Post by sassafrassa on Jan 1, 2019 23:29:00 GMT
The title of this thread is a bit provocative and I don't actually feel that way, not entirely anyway. My point is, I think the geth get whitewashed a lot in these games. I saw a thread about the Krogan which, going by the title, covers a similar topic and so I wanted to make this one about the geth.
Not long after we meet Tali in ME1 and bring her onboard the Normandy we can ask her about the history of her people and she tells us about the Geth Uprising. Throughout Shepard is prompted to either say nothing or to chastise her and her people for attempting to exterminate the geth. This is a very unfair stance to take and a position easily undermined by looking at the situation the quarians faced in non-emotional terms.
The geth were designed as an automated labor and security force. Though not intended to ever become sentient, they were linked together in a 'neural network' to enhance their abilities when working on tasks together in close proximity. Gradually over an unspecified amount of time (at least a few years) the geth reached sentience anyway. One day, a geth platform began asking its overseer philosophical questions about the nature of its life and its purpose. This caused a panic in the quarian government... why?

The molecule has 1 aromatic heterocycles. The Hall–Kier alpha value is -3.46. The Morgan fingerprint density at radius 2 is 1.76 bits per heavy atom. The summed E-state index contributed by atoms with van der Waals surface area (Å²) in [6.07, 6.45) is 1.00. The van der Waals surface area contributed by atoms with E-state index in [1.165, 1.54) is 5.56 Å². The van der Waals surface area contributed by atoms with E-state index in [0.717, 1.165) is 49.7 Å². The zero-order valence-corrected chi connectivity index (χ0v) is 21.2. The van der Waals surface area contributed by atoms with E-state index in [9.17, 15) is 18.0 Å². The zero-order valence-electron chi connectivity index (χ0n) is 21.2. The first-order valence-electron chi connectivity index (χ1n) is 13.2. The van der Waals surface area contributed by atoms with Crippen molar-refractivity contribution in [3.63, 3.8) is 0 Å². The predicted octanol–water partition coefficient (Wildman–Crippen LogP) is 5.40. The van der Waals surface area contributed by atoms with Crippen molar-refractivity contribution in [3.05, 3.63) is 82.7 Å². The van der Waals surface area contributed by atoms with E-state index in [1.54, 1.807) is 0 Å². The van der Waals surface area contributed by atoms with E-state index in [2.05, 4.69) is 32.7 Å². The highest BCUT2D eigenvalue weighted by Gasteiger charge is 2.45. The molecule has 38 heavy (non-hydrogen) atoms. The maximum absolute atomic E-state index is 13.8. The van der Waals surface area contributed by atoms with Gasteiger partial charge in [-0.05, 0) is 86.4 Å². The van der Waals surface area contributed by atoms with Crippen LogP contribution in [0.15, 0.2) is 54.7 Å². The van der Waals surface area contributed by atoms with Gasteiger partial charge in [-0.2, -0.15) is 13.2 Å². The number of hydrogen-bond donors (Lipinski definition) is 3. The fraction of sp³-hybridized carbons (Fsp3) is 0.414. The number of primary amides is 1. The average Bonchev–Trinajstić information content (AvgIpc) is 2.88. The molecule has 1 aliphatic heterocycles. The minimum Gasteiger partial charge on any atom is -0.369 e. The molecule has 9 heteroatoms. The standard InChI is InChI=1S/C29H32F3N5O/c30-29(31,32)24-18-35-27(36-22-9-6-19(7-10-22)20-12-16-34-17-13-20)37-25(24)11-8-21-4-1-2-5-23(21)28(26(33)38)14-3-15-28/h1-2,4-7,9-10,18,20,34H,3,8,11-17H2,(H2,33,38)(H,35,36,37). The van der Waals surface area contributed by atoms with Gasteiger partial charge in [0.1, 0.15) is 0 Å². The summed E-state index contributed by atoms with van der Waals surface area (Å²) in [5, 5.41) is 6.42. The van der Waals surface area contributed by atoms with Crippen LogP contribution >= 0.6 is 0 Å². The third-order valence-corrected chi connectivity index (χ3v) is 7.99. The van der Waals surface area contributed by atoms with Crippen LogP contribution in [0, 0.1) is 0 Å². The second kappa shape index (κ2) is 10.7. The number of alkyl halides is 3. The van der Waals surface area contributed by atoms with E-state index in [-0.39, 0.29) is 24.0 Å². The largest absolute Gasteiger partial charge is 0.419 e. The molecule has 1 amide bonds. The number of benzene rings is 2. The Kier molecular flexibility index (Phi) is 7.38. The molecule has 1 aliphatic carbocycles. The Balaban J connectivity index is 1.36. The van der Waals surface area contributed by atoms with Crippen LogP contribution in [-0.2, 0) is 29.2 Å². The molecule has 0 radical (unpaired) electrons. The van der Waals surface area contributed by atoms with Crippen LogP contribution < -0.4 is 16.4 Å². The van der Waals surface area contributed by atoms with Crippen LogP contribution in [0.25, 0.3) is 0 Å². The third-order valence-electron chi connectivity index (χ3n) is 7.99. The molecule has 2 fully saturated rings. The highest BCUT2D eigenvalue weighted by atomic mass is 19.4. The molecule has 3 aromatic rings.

The Citadel Council at this point had already banned the unrestricted development of AI research because they perceived synethic life to be a existential threat to organic life. As Tali puts it, "They have no use for organics". As we can observe in the novel "Mass Effect: Revelation" the Council is inclined to place harsh penalties on anybody caught developing AI. They were prepared to levy crippling sanctions on the Systems Alliance just for experimenting with it in one remote location off the grid. Imagine their reaction if they found out the quarians had inadvertently birthed millions or even billions of AI's? Worse, AI's that were created by accident, whose behavior might not be predictable, and whom are integrated into a vast interstellar infrastructure and economy? The consequences might not threaten only the quarians, but the entire galaxy. As we would see some 300 years later during the events of the first game, this fear was quite tangible. Once provoked, the geth would eradicate 99.9% of the quarian species (source: Mass Effect: Revelation) and then maintain a form of violent isolationism, killing anyone who came near them attempting to make contact, all that until they were caught up Sovereign and convinced to invade the Skyllian Verge and then to attack the Citadel itself, crippling the Citadel Fleet in the process.